What do these thank you page examples all have in common?
There is not a one-size-fits-all model for thank you pages, however, there are some key ingredients that can help transform ho-hum thank you pages into personality-rich conversion tools. Here are four of those ingredients – all of which can be seen in each of the four thank you page examples dissected in this blog post:
- Always make sure to set goals and create calls to action that help you accomplish those goals.
- The data you collect with thank you page forms can help influence your persona research and content strategy.
- Take into consideration your lead’s arrival path, what mindset they’re in, and what their first step tells you about their interests, preferences, and needs.
- Personality and design matter, and everything you put above the fold on your thank you page will be far more successful if the design of your page takes into consideration user experience and reflects your brand personality.
Want to see more Thank You Page tips?
Check out the following resources to find a two-part how-to series and even more examples:
- How to Create a Thank You Page that Engages and Converts
- How to Create a Thank You Page Call To Action
9 Replies to “4 Thank You Page Examples That Got It Right”
Indeed a good article on a not so common topic. I did a similar post with a case study that shows the three thank you pages from the same site and how the user engagement changed (Google analytics metrics) with the change in design. This might be a good follow up reading to this post.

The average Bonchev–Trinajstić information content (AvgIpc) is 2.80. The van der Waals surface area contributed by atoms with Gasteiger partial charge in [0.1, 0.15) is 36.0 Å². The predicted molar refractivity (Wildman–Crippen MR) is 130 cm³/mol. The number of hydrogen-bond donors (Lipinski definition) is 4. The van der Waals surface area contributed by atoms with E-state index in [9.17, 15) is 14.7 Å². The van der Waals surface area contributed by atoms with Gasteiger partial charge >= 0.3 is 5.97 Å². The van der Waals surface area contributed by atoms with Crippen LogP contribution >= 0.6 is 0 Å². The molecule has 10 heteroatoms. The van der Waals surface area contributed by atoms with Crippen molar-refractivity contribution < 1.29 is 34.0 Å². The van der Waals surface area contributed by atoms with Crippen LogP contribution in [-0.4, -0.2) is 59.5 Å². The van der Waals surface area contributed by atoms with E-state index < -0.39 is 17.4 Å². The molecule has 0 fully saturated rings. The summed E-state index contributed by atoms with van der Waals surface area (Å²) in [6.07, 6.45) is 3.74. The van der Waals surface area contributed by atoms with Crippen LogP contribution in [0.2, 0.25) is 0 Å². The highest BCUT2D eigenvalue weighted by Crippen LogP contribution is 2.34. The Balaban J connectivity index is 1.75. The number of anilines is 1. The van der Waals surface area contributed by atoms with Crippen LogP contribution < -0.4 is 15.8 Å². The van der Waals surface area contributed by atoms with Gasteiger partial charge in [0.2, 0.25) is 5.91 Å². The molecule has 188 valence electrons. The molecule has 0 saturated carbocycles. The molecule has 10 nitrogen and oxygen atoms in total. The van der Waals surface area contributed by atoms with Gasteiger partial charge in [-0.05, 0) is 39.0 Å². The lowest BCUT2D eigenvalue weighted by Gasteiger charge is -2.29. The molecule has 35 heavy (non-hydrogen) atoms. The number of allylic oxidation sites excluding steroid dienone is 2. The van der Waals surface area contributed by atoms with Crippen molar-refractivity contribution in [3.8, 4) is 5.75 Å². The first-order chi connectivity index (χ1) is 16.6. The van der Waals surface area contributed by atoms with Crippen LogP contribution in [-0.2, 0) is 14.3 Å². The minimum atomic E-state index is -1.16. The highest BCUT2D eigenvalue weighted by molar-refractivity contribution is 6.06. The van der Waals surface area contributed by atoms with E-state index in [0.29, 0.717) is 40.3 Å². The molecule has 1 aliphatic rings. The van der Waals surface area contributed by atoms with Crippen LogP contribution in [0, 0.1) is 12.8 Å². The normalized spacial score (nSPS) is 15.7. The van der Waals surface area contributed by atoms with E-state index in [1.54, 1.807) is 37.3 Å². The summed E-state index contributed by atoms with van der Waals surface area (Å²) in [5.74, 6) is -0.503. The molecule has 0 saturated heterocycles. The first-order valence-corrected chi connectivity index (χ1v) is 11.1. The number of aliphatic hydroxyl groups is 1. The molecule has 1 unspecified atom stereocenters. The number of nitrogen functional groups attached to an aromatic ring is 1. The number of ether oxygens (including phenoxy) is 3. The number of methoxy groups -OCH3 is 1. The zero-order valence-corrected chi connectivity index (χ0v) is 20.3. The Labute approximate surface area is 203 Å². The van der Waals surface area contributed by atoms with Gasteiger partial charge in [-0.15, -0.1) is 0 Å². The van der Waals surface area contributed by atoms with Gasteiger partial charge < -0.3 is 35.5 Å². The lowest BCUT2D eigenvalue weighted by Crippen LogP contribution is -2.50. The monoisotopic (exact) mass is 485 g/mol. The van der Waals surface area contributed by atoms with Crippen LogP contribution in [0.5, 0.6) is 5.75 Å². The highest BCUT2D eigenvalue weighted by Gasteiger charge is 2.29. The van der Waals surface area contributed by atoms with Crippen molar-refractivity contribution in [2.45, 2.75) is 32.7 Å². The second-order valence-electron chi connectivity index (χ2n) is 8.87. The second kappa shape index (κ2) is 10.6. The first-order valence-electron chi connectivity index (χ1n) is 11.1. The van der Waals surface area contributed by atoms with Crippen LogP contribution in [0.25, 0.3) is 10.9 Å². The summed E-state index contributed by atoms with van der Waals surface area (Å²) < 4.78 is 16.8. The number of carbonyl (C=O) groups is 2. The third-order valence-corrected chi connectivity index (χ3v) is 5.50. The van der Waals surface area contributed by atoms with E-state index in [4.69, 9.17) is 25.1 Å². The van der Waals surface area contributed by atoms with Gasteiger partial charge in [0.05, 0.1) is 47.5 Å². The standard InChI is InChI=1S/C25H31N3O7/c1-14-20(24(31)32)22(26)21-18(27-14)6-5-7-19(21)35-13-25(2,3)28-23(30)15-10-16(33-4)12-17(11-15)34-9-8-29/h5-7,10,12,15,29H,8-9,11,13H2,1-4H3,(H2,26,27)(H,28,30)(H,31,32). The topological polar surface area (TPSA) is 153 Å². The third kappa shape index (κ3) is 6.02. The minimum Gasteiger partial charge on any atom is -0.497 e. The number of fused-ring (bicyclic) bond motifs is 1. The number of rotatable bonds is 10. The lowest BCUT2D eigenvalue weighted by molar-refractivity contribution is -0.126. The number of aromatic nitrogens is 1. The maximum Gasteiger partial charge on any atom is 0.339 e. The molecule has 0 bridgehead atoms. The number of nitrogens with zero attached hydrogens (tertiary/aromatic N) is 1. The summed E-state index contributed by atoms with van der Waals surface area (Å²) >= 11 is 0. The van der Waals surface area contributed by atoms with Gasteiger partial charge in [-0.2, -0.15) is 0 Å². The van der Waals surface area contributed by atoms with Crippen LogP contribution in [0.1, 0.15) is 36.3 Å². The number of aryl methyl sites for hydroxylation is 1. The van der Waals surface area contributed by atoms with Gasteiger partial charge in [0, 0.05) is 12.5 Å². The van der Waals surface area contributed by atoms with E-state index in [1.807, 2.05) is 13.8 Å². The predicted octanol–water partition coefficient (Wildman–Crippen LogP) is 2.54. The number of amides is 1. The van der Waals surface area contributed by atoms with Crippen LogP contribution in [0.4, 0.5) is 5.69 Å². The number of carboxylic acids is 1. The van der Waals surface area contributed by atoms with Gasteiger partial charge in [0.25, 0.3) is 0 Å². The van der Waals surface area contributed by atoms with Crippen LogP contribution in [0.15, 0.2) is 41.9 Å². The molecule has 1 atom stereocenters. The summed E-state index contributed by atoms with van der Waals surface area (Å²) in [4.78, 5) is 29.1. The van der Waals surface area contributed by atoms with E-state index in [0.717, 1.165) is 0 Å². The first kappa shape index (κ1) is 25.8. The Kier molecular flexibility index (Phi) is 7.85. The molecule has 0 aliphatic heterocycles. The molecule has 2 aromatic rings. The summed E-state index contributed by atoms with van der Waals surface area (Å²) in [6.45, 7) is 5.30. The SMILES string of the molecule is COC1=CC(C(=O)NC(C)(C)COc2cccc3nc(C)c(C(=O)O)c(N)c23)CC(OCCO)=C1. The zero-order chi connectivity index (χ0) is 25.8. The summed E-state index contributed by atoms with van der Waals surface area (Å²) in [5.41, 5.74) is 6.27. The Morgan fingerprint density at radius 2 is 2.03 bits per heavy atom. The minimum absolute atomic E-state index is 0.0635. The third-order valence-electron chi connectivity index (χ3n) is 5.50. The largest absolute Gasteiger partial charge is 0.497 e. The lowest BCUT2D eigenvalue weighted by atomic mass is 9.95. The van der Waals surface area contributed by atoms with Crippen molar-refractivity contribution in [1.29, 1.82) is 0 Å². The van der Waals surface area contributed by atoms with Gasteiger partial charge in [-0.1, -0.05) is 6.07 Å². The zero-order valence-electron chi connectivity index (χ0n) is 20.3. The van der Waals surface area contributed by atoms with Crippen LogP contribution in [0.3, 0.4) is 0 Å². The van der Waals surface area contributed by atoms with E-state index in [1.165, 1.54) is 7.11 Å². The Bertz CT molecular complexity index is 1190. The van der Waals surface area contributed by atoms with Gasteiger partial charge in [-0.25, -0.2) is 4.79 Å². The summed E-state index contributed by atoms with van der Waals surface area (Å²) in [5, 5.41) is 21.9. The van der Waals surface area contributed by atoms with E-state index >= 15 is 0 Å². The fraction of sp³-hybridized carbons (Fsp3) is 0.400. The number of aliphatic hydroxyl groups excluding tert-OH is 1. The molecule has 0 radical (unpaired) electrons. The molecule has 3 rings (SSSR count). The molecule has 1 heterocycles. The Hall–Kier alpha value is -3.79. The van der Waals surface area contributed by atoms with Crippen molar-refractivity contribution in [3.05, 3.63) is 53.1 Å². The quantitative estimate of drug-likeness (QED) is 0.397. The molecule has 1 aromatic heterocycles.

I knew HubSpot’s will get through this list! Thanks for the inspirations. :)
Four excellent examples Chelsea, and you’ve drawn some solid conclusions.
The social sharing call to action on the Thank You page is a great idea. I was watching a video by Paul Boag earlier this week, and he recommended leaving social media buttons off the site until the visitor has taken some form of desired action; then asking them to take another. Makes sense.
Glad the article resonated with you.
I think having social share calls to action in the right place at the right time (i.e., on a thank you page) is an excellent way to capitalize on opportunity. But I don’t really see any reason to withhold the social share buttons until the moment is perfect, though. I think in an everyday situation social sharing should be a secondary or tertiary read/priority on the page, and they should be bumped up to the star of the show only if you want to make them a post-action call to action (like NatureBox did in the thank you page example I mention).
I am curious what Paul said about leaving social share buttons off the site. I can only think of two reasons why I would consider leaving them off:
1) If they are adding load time to the web page, which can result in a poor user experience (and abandons) and a SERP rank decrease if Google deems the sluggishness to be a low site quality indicator.
2) If the social share buttons have number flags associated with them and you don’t want to shoot yourself in the foot by displaying single-digit social engagement flags on pages that don’t get herds of traffic.
If those are your concerns, ok; I can meet you in the middle. Otherwise, how can offering visitors buttons that help them spread your content and/or connect with you socially be a bad thing?
Good conversation topic, Cole. I like it.